He was born in a rodent-infested hut, amid the broken screams of an abused woman and the furious shouts of a drunken man; those sounds never faded.
He had been there all his life.
He watched the generations pass by; he lived his life in each stage, under the watchful eyes of the same spirits that have always lurked there.
He is unwelcome-he interferes in the dull monotony of their lives
But he doesn’t, really-he never ventures into their existence-
Never shatters their perfect routine,
He merely peeps in from a distance, like a tourist at a zoo.
As the house burned, bright orange and red flames licking the night sky,
A boy of eight watched, a gash running down the side of his head.
That is a scar he will forever have to bear.
Holding that candle to the drapes and then quietly walking out, he wouldn’t regret
He was a murderer.
He walked out of what they called the kids’ dungeon, his gash now a pink scar,
Jagged and crooked, adorning the side of his face.
As other boys threw insults at him, he stole a brown hat with a large brim.
His painfully ordinary hat hides his cold eyes, as they observe and calculate
He is tall, but he slouches; his trusty cane always clenched tight between his white knuckles;
Some people make us instantly warm up to them, some make us shiver uncomfortably.
He is the latter.
He watched with pained eyes as his wife walked away.
The little boy on her shoulder reached back for him, crying too much to be coherent.
The people glared at him cruelly, telling him he was his own father.
He learned to shut his eyes and ears.
He is there, seemingly everywhere at once, as soon as the smiling sun makes his way up the sky;
He watches carefully as the village crawls to life,
The small shacks opening their worn down, unpolished doors, as curious, wary heads peek out at him,
Each of them turning away as he turns in their direction.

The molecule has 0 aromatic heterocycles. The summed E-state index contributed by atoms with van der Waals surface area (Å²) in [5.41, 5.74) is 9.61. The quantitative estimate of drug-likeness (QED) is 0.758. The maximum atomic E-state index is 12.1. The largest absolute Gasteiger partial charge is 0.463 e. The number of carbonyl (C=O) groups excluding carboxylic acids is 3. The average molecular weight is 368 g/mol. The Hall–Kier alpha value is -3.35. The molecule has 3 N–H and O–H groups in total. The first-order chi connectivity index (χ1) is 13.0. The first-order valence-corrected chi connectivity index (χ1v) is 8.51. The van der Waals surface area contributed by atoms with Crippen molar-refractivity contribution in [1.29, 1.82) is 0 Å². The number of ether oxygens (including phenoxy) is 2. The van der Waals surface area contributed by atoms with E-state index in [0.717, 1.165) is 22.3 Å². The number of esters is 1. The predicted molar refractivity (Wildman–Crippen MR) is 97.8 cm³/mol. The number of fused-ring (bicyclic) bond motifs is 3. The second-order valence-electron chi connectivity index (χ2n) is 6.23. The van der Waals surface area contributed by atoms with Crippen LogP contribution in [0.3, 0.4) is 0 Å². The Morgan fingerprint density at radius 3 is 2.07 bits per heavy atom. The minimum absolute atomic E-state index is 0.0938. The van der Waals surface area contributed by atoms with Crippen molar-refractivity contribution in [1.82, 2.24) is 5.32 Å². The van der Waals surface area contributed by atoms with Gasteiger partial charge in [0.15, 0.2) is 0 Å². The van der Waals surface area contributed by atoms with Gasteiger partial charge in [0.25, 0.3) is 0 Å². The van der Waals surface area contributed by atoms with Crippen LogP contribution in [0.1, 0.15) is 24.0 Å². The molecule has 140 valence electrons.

He watched in the mirror as his once youthful face grew old, like creases on thin paper;
He looked out of his window. An old lady smiled at him with sympathy.
She was the only one who had done that in a long time.
They talk about him-the women gossip during knitting sessions,
And the men make crude jokes about him as they labour in the fields.
Happy new parents warn their children fearfully, to steer clear of his mysterious figure.
That is why they scuttle away when he watches them-the same way he does everyone else.
He stared at the official document.
The old lady had died.
She left him her life’s savings.
They do not know how he survives-how he makes his living,
How he gets his food and drink,
Or is he some strange entity that does not require any mortal means of survival?
They do not know, yet, or maybe “thus”, he is the story young boys tell around the campfire,
As they shine torchlight in their faces, making sound effects to ensure their friends will wake up screaming in the still, quiet dead of night.
He signed at the bottom of the page;
He hoped someone would find it.
He gave his house and property to his son.
When his spirit fades away like morning stars, in the middle of December, his bed as cold as his eyes once were,
No one knows.
His body rots, as the family of rats, who call his house their home,
Eagerly feast on the pale carcass.
Things come full circle.